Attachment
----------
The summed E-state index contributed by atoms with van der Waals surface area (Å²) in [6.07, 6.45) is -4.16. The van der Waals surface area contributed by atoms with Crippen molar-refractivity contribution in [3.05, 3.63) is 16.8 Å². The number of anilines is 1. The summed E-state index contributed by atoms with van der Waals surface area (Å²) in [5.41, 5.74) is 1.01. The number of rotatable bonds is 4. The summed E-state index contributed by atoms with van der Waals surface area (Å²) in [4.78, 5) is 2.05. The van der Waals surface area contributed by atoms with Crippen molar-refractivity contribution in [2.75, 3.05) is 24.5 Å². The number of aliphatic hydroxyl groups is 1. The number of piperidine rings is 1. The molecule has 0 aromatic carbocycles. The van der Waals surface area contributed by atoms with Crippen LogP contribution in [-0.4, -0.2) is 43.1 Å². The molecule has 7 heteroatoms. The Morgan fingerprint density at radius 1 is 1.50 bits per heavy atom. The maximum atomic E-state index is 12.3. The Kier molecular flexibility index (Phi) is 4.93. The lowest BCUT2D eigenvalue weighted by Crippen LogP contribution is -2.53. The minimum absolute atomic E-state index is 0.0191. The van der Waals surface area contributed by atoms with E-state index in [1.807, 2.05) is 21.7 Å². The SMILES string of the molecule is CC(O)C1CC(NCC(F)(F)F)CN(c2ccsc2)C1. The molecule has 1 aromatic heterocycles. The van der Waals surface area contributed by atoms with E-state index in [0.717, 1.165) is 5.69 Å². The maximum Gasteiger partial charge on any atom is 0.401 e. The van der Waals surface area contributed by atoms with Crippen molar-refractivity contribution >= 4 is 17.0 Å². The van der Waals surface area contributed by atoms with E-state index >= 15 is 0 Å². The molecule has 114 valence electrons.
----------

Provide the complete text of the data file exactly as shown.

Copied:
The summed E-state index contributed by atoms with van der Waals surface area (Å²) in [6.07, 6.45) is -4.16. The van der Waals surface area contributed by atoms with Crippen molar-refractivity contribution in [3.05, 3.63) is 16.8 Å². The number of anilines is 1. The summed E-state index contributed by atoms with van der Waals surface area (Å²) in [5.41, 5.74) is 1.01. The number of rotatable bonds is 4. The summed E-state index contributed by atoms with van der Waals surface area (Å²) in [4.78, 5) is 2.05. The van der Waals surface area contributed by atoms with Crippen molar-refractivity contribution in [2.75, 3.05) is 24.5 Å². The number of aliphatic hydroxyl groups is 1. The number of piperidine rings is 1. The molecule has 0 aromatic carbocycles. The van der Waals surface area contributed by atoms with Crippen LogP contribution in [-0.4, -0.2) is 43.1 Å². The molecule has 7 heteroatoms. The Morgan fingerprint density at radius 1 is 1.50 bits per heavy atom. The maximum atomic E-state index is 12.3. The Kier molecular flexibility index (Phi) is 4.93. The lowest BCUT2D eigenvalue weighted by Crippen LogP contribution is -2.53. The minimum absolute atomic E-state index is 0.0191. The van der Waals surface area contributed by atoms with E-state index in [1.807, 2.05) is 21.7 Å². The SMILES string of the molecule is CC(O)C1CC(NCC(F)(F)F)CN(c2ccsc2)C1. The molecule has 1 aromatic heterocycles. The van der Waals surface area contributed by atoms with E-state index in [0.717, 1.165) is 5.69 Å². The maximum Gasteiger partial charge on any atom is 0.401 e. The van der Waals surface area contributed by atoms with Crippen molar-refractivity contribution >= 4 is 17.0 Å². The van der Waals surface area contributed by atoms with E-state index >= 15 is 0 Å². The molecule has 114 valence electrons.